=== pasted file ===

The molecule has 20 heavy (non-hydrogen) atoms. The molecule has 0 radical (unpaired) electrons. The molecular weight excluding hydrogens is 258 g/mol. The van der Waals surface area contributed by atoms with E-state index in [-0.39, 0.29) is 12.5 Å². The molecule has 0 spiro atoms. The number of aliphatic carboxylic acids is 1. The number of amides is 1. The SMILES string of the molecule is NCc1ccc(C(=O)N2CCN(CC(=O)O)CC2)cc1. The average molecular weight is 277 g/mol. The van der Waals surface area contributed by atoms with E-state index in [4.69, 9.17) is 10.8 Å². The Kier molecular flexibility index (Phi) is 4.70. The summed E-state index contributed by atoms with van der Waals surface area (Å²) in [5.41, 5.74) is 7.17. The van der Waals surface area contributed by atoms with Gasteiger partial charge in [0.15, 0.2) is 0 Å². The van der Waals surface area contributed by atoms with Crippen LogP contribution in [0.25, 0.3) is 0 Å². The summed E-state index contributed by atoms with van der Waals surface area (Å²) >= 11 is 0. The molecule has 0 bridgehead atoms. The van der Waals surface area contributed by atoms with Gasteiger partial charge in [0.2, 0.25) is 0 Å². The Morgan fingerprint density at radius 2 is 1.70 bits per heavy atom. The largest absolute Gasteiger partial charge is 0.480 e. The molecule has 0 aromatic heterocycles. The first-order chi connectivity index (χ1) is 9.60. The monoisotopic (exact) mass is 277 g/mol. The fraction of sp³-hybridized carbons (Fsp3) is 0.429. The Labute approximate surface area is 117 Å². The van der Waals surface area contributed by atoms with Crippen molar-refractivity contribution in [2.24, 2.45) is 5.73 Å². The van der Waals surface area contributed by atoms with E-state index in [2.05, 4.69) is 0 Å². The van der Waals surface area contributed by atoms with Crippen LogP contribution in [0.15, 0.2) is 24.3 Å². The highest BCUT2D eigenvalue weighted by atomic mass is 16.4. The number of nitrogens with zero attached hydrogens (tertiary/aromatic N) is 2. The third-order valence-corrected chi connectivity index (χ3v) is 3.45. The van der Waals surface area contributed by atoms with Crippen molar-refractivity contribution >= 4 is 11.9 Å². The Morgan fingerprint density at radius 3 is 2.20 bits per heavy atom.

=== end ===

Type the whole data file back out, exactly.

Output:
The molecule has 20 heavy (non-hydrogen) atoms. The molecule has 0 radical (unpaired) electrons. The molecular weight excluding hydrogens is 258 g/mol. The van der Waals surface area contributed by atoms with E-state index in [-0.39, 0.29) is 12.5 Å². The molecule has 0 spiro atoms. The number of aliphatic carboxylic acids is 1. The number of amides is 1. The SMILES string of the molecule is NCc1ccc(C(=O)N2CCN(CC(=O)O)CC2)cc1. The average molecular weight is 277 g/mol. The van der Waals surface area contributed by atoms with E-state index in [4.69, 9.17) is 10.8 Å². The Kier molecular flexibility index (Phi) is 4.70. The summed E-state index contributed by atoms with van der Waals surface area (Å²) in [5.41, 5.74) is 7.17. The van der Waals surface area contributed by atoms with Gasteiger partial charge in [0.15, 0.2) is 0 Å². The van der Waals surface area contributed by atoms with Crippen LogP contribution in [0.25, 0.3) is 0 Å². The summed E-state index contributed by atoms with van der Waals surface area (Å²) >= 11 is 0. The molecule has 0 bridgehead atoms. The van der Waals surface area contributed by atoms with Gasteiger partial charge in [0.2, 0.25) is 0 Å². The Morgan fingerprint density at radius 2 is 1.70 bits per heavy atom. The largest absolute Gasteiger partial charge is 0.480 e. The molecule has 0 aromatic heterocycles. The first-order chi connectivity index (χ1) is 9.60. The monoisotopic (exact) mass is 277 g/mol. The fraction of sp³-hybridized carbons (Fsp3) is 0.429. The Labute approximate surface area is 117 Å². The van der Waals surface area contributed by atoms with Crippen molar-refractivity contribution in [2.24, 2.45) is 5.73 Å². The van der Waals surface area contributed by atoms with E-state index in [2.05, 4.69) is 0 Å². The van der Waals surface area contributed by atoms with Crippen LogP contribution in [0.15, 0.2) is 24.3 Å². The highest BCUT2D eigenvalue weighted by atomic mass is 16.4. The number of nitrogens with zero attached hydrogens (tertiary/aromatic N) is 2. The third-order valence-corrected chi connectivity index (χ3v) is 3.45. The van der Waals surface area contributed by atoms with Crippen molar-refractivity contribution >= 4 is 11.9 Å². The Morgan fingerprint density at radius 3 is 2.20 bits per heavy atom.